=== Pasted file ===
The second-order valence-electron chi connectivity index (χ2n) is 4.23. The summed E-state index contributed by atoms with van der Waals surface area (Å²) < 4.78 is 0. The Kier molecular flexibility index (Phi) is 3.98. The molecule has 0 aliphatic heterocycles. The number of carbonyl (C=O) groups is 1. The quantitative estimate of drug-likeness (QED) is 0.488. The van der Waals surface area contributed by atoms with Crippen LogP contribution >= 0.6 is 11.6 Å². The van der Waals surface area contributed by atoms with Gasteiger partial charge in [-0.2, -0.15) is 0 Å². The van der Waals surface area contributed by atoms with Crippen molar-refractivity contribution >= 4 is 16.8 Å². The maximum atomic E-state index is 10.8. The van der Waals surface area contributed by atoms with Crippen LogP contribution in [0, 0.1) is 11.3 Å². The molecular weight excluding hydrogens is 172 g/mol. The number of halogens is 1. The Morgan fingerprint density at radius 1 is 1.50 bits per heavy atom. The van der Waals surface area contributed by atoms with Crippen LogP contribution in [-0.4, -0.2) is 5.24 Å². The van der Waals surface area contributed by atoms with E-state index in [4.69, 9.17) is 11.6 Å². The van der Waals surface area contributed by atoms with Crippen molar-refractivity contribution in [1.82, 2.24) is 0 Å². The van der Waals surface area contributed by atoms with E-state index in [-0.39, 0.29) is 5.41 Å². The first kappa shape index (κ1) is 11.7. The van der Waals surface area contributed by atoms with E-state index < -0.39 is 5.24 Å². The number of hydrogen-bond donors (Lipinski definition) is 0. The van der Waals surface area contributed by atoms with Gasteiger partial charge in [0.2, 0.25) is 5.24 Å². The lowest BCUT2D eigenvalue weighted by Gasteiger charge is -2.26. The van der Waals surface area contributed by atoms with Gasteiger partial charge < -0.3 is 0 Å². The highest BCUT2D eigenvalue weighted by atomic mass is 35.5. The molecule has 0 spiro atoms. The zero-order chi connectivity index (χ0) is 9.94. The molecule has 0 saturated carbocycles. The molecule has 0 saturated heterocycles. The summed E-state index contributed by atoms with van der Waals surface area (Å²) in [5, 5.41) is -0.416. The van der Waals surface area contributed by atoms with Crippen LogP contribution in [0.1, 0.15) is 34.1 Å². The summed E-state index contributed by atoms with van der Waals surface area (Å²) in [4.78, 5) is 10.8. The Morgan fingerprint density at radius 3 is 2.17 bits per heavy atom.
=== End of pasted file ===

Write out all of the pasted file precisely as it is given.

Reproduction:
The second-order valence-electron chi connectivity index (χ2n) is 4.23. The summed E-state index contributed by atoms with van der Waals surface area (Å²) < 4.78 is 0. The Kier molecular flexibility index (Phi) is 3.98. The molecule has 0 aliphatic heterocycles. The number of carbonyl (C=O) groups is 1. The quantitative estimate of drug-likeness (QED) is 0.488. The van der Waals surface area contributed by atoms with Crippen LogP contribution >= 0.6 is 11.6 Å². The van der Waals surface area contributed by atoms with Gasteiger partial charge in [-0.2, -0.15) is 0 Å². The van der Waals surface area contributed by atoms with Crippen molar-refractivity contribution >= 4 is 16.8 Å². The maximum atomic E-state index is 10.8. The van der Waals surface area contributed by atoms with Crippen LogP contribution in [0, 0.1) is 11.3 Å². The molecular weight excluding hydrogens is 172 g/mol. The number of halogens is 1. The Morgan fingerprint density at radius 1 is 1.50 bits per heavy atom. The van der Waals surface area contributed by atoms with Crippen LogP contribution in [-0.4, -0.2) is 5.24 Å². The van der Waals surface area contributed by atoms with E-state index in [4.69, 9.17) is 11.6 Å². The van der Waals surface area contributed by atoms with Crippen molar-refractivity contribution in [1.82, 2.24) is 0 Å². The van der Waals surface area contributed by atoms with E-state index in [-0.39, 0.29) is 5.41 Å². The first kappa shape index (κ1) is 11.7. The van der Waals surface area contributed by atoms with E-state index < -0.39 is 5.24 Å². The number of hydrogen-bond donors (Lipinski definition) is 0. The van der Waals surface area contributed by atoms with Gasteiger partial charge in [0.2, 0.25) is 5.24 Å². The lowest BCUT2D eigenvalue weighted by Gasteiger charge is -2.26. The van der Waals surface area contributed by atoms with Gasteiger partial charge < -0.3 is 0 Å². The highest BCUT2D eigenvalue weighted by atomic mass is 35.5. The molecule has 0 spiro atoms. The zero-order chi connectivity index (χ0) is 9.94. The molecule has 0 saturated carbocycles. The molecule has 0 saturated heterocycles. The summed E-state index contributed by atoms with van der Waals surface area (Å²) in [5, 5.41) is -0.416. The van der Waals surface area contributed by atoms with Crippen LogP contribution in [0.1, 0.15) is 34.1 Å². The summed E-state index contributed by atoms with van der Waals surface area (Å²) in [4.78, 5) is 10.8. The Morgan fingerprint density at radius 3 is 2.17 bits per heavy atom.